Configuring Checks

In Cron monitoring, a Check represents a single service you want to monitor. For example, when monitoring cron jobs, you would create a separate check for each cron job to be monitored. Cron monitoring pricing plans are structured primarily around how many checks you can have in your account. You can create checks either in Cron monitoring web interface or by calling API.

Name, Tags, Description

Describe each check using optional name, tags and description fields.

Editing name, tags and description

  • Name: names are optional, but it is a good idea to set them. Good naming becomes especially important as you add more checks in the account. Names are displayed in the web interface, in email reports and in the notifications that Cron monitoring sends out.
  • Tags: a space-separated list of optional labels. Use tags to organize and group checks within a project. You can tag checks by environment (prod, staging, dev, ...) or by role (www, db, worker, ...) or using any other system.
  • Description: a free-form text field with any related information for your team or for your future self: what is being monitored, who set it up, what to do in case of failures, where to look for additional information.

Simple Schedules

Cron monitoring supports two types of schedules: "simple" and "cron". Use "Simple" schedules for monitoring processes that are expected to run at relatively regular time intervals: once an hour, once a day, once a week.

Editing the period and grace time

For simple schedules you configure two time durations, Period and Grace Time.

  • Period: the expected time between pings
  • Grace Time: when a check is late, how long to wait before sending an alert. Use this variable to account for small, expected deviations in job execution times.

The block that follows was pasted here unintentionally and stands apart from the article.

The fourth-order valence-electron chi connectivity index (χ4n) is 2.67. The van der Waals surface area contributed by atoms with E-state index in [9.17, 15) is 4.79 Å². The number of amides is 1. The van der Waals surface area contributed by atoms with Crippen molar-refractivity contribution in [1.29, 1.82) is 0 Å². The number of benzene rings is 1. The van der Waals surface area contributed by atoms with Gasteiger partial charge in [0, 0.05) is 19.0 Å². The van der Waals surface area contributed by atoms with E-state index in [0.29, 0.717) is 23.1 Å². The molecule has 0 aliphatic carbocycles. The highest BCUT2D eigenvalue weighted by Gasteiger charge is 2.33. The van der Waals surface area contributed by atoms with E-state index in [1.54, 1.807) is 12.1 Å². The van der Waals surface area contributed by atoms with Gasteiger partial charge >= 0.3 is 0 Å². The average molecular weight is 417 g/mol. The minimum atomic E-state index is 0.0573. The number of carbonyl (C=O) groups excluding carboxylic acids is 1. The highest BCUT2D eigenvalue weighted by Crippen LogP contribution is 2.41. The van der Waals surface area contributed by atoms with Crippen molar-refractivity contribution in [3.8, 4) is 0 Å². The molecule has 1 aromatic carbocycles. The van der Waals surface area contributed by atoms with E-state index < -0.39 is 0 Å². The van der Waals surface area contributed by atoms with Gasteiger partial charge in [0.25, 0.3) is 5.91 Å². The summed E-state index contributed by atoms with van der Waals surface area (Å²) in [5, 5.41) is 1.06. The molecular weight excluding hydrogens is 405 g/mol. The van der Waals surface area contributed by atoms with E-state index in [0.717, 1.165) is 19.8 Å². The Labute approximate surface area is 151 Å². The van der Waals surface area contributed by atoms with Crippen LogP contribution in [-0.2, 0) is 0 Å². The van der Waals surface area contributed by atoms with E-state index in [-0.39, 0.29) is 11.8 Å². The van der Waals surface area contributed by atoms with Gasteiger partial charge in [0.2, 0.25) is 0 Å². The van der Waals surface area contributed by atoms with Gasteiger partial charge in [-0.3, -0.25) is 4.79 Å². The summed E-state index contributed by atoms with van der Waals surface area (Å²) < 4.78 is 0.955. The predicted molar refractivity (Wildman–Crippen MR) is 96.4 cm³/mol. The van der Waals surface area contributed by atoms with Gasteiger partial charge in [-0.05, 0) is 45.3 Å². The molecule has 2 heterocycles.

Cron Schedules

Use "cron" for monitoring processes with more complex schedules, and to ensure jobs run at the correct time (not just at correct time intervals).

Editing cron schedule

You will need to specify Cron Expression, Server's Time Zone and Grace Time.

  • Cron Expression: enter the same expression you've used in the crontab.
  • Server's Time Zone: cron daemon typically uses the local time of the machine it is running on. If the machine is not using UTC timezone, you need to tell Cron monitoring what timezone to use.
  • Grace Time: same as for simple schedules, how long to wait before sending an alert for a late check.

Filtering Rules

Setting filtering rules

  • Allowed request methods for HTTP requests: optionally require the HTTP ping requests to use HTTP POST. Use this if you run into issues of bots hitting the ping URLs when you send them in email or post them in chat.
  • Subject must contain: when pinging via email, require a particular keyword in the subject line. Cron monitoring will ignore any email messages with the keyword missing. This is useful, for example, when backup software sends emails with "Backup Successful" or "Backup Failed" subject lines after each run, and you want Cron monitoring to ignore the "Backup Failed" messages.